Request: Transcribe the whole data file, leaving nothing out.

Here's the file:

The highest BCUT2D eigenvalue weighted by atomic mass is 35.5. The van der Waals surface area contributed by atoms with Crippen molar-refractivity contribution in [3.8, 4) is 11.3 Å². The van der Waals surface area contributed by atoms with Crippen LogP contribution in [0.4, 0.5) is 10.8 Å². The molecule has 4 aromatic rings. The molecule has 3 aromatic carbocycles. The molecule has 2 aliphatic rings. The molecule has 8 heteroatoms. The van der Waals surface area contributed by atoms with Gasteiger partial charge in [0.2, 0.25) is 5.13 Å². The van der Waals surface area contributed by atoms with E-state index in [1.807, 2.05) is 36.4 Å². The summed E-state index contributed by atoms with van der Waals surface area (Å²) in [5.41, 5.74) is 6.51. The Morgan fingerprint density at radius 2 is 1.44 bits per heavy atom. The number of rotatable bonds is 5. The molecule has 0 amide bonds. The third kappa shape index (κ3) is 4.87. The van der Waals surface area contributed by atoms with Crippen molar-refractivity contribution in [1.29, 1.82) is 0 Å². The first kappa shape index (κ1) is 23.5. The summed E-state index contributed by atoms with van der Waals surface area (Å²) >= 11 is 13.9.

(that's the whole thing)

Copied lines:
The highest BCUT2D eigenvalue weighted by atomic mass is 35.5. The van der Waals surface area contributed by atoms with Crippen molar-refractivity contribution in [3.8, 4) is 11.3 Å². The van der Waals surface area contributed by atoms with Crippen LogP contribution in [0.4, 0.5) is 10.8 Å². The molecule has 4 aromatic rings. The molecule has 3 aromatic carbocycles. The molecule has 2 aliphatic rings. The molecule has 8 heteroatoms. The van der Waals surface area contributed by atoms with Gasteiger partial charge in [0.2, 0.25) is 5.13 Å². The van der Waals surface area contributed by atoms with E-state index in [1.807, 2.05) is 36.4 Å². The summed E-state index contributed by atoms with van der Waals surface area (Å²) in [5.41, 5.74) is 6.51. The Morgan fingerprint density at radius 2 is 1.44 bits per heavy atom. The number of rotatable bonds is 5. The molecule has 0 amide bonds. The third kappa shape index (κ3) is 4.87. The van der Waals surface area contributed by atoms with Crippen molar-refractivity contribution in [1.29, 1.82) is 0 Å². The first kappa shape index (κ1) is 23.5. The summed E-state index contributed by atoms with van der Waals surface area (Å²) >= 11 is 13.9.